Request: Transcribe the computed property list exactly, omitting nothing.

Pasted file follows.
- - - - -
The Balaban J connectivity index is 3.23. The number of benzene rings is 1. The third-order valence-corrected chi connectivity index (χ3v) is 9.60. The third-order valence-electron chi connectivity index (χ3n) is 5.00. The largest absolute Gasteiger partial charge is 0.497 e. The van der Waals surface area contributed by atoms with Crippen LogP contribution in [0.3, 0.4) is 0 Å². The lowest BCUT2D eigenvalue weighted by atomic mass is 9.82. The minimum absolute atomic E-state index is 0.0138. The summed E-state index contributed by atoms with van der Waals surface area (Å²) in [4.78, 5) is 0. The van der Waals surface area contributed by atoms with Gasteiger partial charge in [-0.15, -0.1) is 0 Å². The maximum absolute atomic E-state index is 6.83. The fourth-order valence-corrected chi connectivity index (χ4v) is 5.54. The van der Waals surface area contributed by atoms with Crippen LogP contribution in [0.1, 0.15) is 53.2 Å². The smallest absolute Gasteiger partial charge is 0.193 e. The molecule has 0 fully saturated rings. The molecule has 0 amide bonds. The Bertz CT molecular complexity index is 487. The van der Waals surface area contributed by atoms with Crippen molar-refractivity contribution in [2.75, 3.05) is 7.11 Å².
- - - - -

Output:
The Balaban J connectivity index is 3.23. The number of benzene rings is 1. The third-order valence-corrected chi connectivity index (χ3v) is 9.60. The third-order valence-electron chi connectivity index (χ3n) is 5.00. The largest absolute Gasteiger partial charge is 0.497 e. The van der Waals surface area contributed by atoms with Crippen LogP contribution in [0.3, 0.4) is 0 Å². The lowest BCUT2D eigenvalue weighted by atomic mass is 9.82. The minimum absolute atomic E-state index is 0.0138. The summed E-state index contributed by atoms with van der Waals surface area (Å²) in [4.78, 5) is 0. The van der Waals surface area contributed by atoms with Gasteiger partial charge in [-0.15, -0.1) is 0 Å². The maximum absolute atomic E-state index is 6.83. The fourth-order valence-corrected chi connectivity index (χ4v) is 5.54. The van der Waals surface area contributed by atoms with Crippen LogP contribution in [0.1, 0.15) is 53.2 Å². The smallest absolute Gasteiger partial charge is 0.193 e. The molecule has 0 fully saturated rings. The molecule has 0 amide bonds. The Bertz CT molecular complexity index is 487. The van der Waals surface area contributed by atoms with Crippen molar-refractivity contribution in [2.75, 3.05) is 7.11 Å².